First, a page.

Armando Flores

About Armando Flores

Armando graduated from from Electronics Engineer in the The Public University Of Puebla (BUAP). He also has a Masters degree in Computer Sciences from CINVESTAV. He has been using the Java language for Web Development for over a decade. He has been involved in a large number of projects focused on "ad-hoc" Web Application based on Java EE and Spring Framework.

java.util.Hashtable Example

In this example, we will show the range of functionality provided by the java.util.Hashtable class. Hashtable was part of the original java.util and is a concrete implementation of a Dictionary. However, with the advent of collections, Hashtable was reengineered to also implement the Map interface. Thus, Hashtable is now integrated into the Collections Framework. It is similar to HashMap, but is synchronized.

Like HashMap, Hashtable stores key/value pairs in a hash table. However, neither keys nor values can be null. When using a Hashtable, you specify an object that is used as a key, and the value that you want linked to that key.

Hashtable was made generic by JDK 5. It is declared like this:

class Hashtable<K, V>

Here, K specifies the type of keys, and V specifies the type of values.

A hash table can only store objects that override the hashCode() and equals() methods that are defined by Object. The hashCode() method must compute and return the hash code for the object. Of course, equals() compares two objects. Fortunately, many of Java’s built-in classes already implement the hashCode() method.

Let’s code an example.

1. Example of java.util.Hashtable class

JavaHashtableExample.java

package com.javacodegeeks.examples;

import java.util.Enumeration;
import java.util.Hashtable;

public class JavaHashtableExample {
	public static void main(String[] args) {
		// Declare and instantiate the Hashtable.
		Hashtable balance = new Hashtable();

		Enumeration names;
		String name;
		double bal;

		// Insert some keys and values.
		balance.put("John Doe", 3434.34);
		balance.put("Tom Smith", 123.22);
		balance.put("Jane Baker", 1378.00);
		balance.put("Tod Hall", 99.22);
		balance.put("Ralph Smith", -19.08);

		// Show all balances in Hashtable.
		names = balance.keys();

		// Enumerate through the keys of the Hashtable.
		while (names.hasMoreElements()) {
			name = names.nextElement();
			System.out.printf("%s: %.2f\n", name, balance.get(name));
		}

		System.out.println();

		// Deposit 1,000 into John Doe's account.
		bal = balance.get("John Doe");
		balance.put("John Doe", bal + 1000);

		System.out.printf("John Doe's new balance: %.2f",
				balance.get("John Doe"));
	}
}

One important point: Hashtable does not directly support iterators. Thus, we need to use an enumeration to display the contents of balance.

Let’s explain the methods used in the above example.

  • public Hashtable() – Constructs a new, empty hashtable with a default initial capacity (11) and load factor (0.75).
  • public V put(K key, V value) – Maps the specified key to the specified value in this hashtable. Neither the key nor the value can be null. The value can be retrieved by calling the get method with a key that is equal to the original key.
  • public Enumeration keys() – Returns an enumeration of the keys in this hashtable.
  • public V get(Object key) – Returns the value to which the specified key is mapped, or null if this map contains no mapping for the key. More formally, if this map contains a mapping from a key k to a value v such that (key.equals(k)), then this method returns v; otherwise it returns null. (There can be at most one such mapping.)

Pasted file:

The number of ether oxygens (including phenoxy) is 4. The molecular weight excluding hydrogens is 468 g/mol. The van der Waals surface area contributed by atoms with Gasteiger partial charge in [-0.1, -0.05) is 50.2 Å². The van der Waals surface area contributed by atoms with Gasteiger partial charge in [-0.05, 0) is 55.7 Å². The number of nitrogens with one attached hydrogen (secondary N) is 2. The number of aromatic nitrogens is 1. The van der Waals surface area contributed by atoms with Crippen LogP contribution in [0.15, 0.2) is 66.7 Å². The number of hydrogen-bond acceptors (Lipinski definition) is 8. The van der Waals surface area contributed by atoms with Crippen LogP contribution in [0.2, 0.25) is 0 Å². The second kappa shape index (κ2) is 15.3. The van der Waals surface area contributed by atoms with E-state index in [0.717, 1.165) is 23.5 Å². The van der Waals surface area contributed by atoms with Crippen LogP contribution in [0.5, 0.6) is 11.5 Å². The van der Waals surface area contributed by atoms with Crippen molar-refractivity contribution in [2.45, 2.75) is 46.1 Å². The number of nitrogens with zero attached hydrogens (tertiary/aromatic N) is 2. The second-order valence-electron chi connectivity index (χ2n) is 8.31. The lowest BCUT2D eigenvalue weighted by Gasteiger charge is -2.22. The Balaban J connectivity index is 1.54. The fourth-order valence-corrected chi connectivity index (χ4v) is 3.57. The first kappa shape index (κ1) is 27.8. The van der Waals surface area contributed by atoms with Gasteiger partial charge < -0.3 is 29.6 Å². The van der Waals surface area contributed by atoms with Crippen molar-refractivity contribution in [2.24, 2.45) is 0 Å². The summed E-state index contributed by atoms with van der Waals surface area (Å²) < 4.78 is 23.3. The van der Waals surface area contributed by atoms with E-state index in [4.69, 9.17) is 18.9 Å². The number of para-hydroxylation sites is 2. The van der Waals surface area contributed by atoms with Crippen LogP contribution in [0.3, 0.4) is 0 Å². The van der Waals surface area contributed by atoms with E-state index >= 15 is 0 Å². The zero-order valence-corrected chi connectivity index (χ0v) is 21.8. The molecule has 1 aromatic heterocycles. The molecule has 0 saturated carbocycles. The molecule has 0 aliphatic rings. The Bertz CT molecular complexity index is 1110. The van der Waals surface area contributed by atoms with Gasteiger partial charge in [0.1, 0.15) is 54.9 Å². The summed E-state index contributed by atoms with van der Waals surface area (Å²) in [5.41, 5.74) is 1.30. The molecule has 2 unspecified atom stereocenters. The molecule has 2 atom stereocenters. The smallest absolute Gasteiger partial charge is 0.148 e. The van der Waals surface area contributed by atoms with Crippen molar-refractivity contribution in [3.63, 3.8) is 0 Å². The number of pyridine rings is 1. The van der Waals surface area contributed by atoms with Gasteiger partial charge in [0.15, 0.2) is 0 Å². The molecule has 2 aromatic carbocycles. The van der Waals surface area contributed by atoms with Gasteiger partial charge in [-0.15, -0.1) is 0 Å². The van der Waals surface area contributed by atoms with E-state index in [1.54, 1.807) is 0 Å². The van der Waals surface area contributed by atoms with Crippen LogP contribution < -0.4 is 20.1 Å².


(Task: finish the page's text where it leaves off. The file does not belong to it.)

If we run the above code, we will get the following results:

Tod Hall: 99.22
Ralph Smith: -19.08
John Doe: 3434.34
Jane Baker: 1378.00
Tom Smith: 123.22

John Doe's new balance: 4434.34

You can obtain set-views of the hash table, which permits the use of iterators. To do so, you simply use one of the collection-view methods defined by Map, such as entrySet() or keySet() as in the following example.

2. java.util.Hashtable – Using an Iterator

JavaHashtableIterator.java

package com.javacodegeeks.examples;

import java.util.Hashtable;
import java.util.Iterator;
import java.util.Set;

public class JavaHashtableIterator {
	public static void main(String[] args) {
		// Declare and instantiate the Hashtable.
		Hashtable balance = new Hashtable();

		String name;
		double bal;

		// Insert some keys and values.
		balance.put("John Doe", 3434.34);
		balance.put("Tom Smith", 123.22);
		balance.put("Jane Baker", 1378.00);
		balance.put("Tod Hall", 99.22);
		balance.put("Ralph Smith", -19.08);

		// Show all balances in hashtable.
		// First, get a set view of the keys.
		Set keys = balance.keySet();

		// Get an Iterator.
		Iterator iterator = keys.iterator();

		// Iterate.
		while (iterator.hasNext()) {
			name = iterator.next();
			System.out.printf("%s: %.2f\n", name, balance.get(name));
		}
	}
}

Let’s explain the methods used in the above example.

  • public Set keySet() – Returns a Set view of the keys contained in this map. The set is backed by the map, so changes to the map are reflected in the set, and vice-versa. If the map is modified while an iteration over the set is in progress (except through the iterator’s own remove operation), the results of the iteration are undefined. The set supports element removal, which removes the corresponding mapping from the map, via the Iterator.remove, Set.remove, removeAll, retainAll, and clear operations. It does not support the add or addAll operations.

If we run the above code, we will get the following results:

Tod Hall: 99.22
Ralph Smith: -19.08
John Doe: 3434.34
Jane Baker: 1378.00
Tom Smith: 123.22

3. Download the source code

You can download the source code of this example from here: JavaHashtableClass.zip

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